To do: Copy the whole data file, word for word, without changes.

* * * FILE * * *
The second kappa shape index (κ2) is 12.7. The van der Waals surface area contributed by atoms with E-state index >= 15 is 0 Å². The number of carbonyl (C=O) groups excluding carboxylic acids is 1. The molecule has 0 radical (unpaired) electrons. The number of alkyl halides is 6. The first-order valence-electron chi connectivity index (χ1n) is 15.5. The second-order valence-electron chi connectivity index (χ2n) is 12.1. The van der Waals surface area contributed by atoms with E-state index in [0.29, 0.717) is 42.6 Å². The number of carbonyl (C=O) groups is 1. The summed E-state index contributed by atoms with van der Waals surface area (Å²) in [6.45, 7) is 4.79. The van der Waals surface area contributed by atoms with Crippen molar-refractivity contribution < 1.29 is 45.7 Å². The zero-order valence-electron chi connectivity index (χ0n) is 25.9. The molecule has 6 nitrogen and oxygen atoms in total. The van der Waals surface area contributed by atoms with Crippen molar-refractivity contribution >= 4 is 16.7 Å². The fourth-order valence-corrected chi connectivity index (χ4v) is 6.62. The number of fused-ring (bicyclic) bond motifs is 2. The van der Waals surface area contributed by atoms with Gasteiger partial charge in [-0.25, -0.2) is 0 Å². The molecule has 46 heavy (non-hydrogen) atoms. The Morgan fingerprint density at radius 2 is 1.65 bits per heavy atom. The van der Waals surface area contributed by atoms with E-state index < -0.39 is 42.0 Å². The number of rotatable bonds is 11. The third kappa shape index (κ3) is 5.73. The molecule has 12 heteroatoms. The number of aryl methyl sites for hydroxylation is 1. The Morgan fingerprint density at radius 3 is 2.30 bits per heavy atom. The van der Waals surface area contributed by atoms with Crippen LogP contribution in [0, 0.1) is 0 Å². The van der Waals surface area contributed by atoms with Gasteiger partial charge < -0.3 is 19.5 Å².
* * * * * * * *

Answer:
The second kappa shape index (κ2) is 12.7. The van der Waals surface area contributed by atoms with E-state index >= 15 is 0 Å². The number of carbonyl (C=O) groups excluding carboxylic acids is 1. The molecule has 0 radical (unpaired) electrons. The number of alkyl halides is 6. The first-order valence-electron chi connectivity index (χ1n) is 15.5. The second-order valence-electron chi connectivity index (χ2n) is 12.1. The van der Waals surface area contributed by atoms with E-state index in [0.29, 0.717) is 42.6 Å². The number of carbonyl (C=O) groups is 1. The summed E-state index contributed by atoms with van der Waals surface area (Å²) in [6.45, 7) is 4.79. The van der Waals surface area contributed by atoms with Crippen molar-refractivity contribution < 1.29 is 45.7 Å². The zero-order valence-electron chi connectivity index (χ0n) is 25.9. The molecule has 6 nitrogen and oxygen atoms in total. The van der Waals surface area contributed by atoms with Crippen molar-refractivity contribution >= 4 is 16.7 Å². The fourth-order valence-corrected chi connectivity index (χ4v) is 6.62. The number of fused-ring (bicyclic) bond motifs is 2. The van der Waals surface area contributed by atoms with Gasteiger partial charge in [-0.25, -0.2) is 0 Å². The molecule has 46 heavy (non-hydrogen) atoms. The Morgan fingerprint density at radius 2 is 1.65 bits per heavy atom. The van der Waals surface area contributed by atoms with E-state index < -0.39 is 42.0 Å². The number of rotatable bonds is 11. The third kappa shape index (κ3) is 5.73. The molecule has 12 heteroatoms. The number of aryl methyl sites for hydroxylation is 1. The Morgan fingerprint density at radius 3 is 2.30 bits per heavy atom. The van der Waals surface area contributed by atoms with Crippen LogP contribution in [0, 0.1) is 0 Å². The van der Waals surface area contributed by atoms with Gasteiger partial charge < -0.3 is 19.5 Å².